It’s a story that started on October 15th 2011, but 190 days later, Occupy Nottingham is over, and the camping site that had become part of the landscape of the Old Market Square has disappeared.

The encampment was set up in response to perceived failings of capitalism, mainly with regards to the inequality caused by the financial system. A three-day trial, starting on 30th April, had been ordered by a judge in order to hear the issues at hand. However, the protesters said that they were unable to fund the £20,000-£30,000 legal fees necessary to fight Nottingham City Council, who claimed that the tents in the corner of the square were blocking a public highway and presented safety and hygiene issues.

The Nottingham branch of the movement was one of the longest surviving camps in Europe, outlasting the site at St. Paul’s by almost a month. On Sunday 22nd April, members of the group along with council employees, dismantled the site and transferred the remnants into dustbin-lorries.

While it may not have been an easy decision for the camp to make, the end took place calmly. Despite the fact that some of the members feel badly treated, the campers seem to be viewing the end of Occupy Nottingham as a chance to reconsider how to carry on spreading their message, and see the past six months as a success.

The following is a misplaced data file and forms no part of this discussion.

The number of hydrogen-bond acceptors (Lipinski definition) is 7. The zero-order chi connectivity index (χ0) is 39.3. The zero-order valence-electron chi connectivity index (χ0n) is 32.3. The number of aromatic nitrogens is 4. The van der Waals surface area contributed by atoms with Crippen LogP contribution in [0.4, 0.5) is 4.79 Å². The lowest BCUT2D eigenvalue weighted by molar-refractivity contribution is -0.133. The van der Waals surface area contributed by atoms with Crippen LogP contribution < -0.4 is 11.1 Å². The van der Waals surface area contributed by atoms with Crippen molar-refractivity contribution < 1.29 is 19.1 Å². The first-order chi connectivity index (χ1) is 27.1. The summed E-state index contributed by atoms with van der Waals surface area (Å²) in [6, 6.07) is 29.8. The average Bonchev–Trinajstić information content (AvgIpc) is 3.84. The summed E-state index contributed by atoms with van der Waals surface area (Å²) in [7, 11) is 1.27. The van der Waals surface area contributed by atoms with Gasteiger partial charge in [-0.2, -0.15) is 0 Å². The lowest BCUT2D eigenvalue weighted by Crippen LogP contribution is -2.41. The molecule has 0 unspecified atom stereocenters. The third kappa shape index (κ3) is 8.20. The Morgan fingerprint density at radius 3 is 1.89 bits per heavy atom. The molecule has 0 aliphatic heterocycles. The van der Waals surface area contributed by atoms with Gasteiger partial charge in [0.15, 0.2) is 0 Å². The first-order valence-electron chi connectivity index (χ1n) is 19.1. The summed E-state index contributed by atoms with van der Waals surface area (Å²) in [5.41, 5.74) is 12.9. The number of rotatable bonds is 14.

“I’m very proud of what we have achieved in getting our message across to the people of Nottingham,” said Carl Freeman, one of the Occupy campers. Another member, Ashley Jones, 23, let it be known that while they may have taken apart the camp, they have not put a stop to the protest, “We are leaving the site, but we hope to do other things in the future, and maybe we will be camping out again at some point.” Ideas of making the protest more mobile, and taking their message into communities, have been suggested.

The end of Occupy Nottingham has been met with satisfaction by members of the council, with Alex Norris, a portfolio holder for area working, cleansing and community safety, commenting, “Throughout we’ve been clear that although we respect their right to protest and the causes on which they have made a stand, the city centre should not be used for encampments and they could not remain there indefinitely.”

Ellis Schindler

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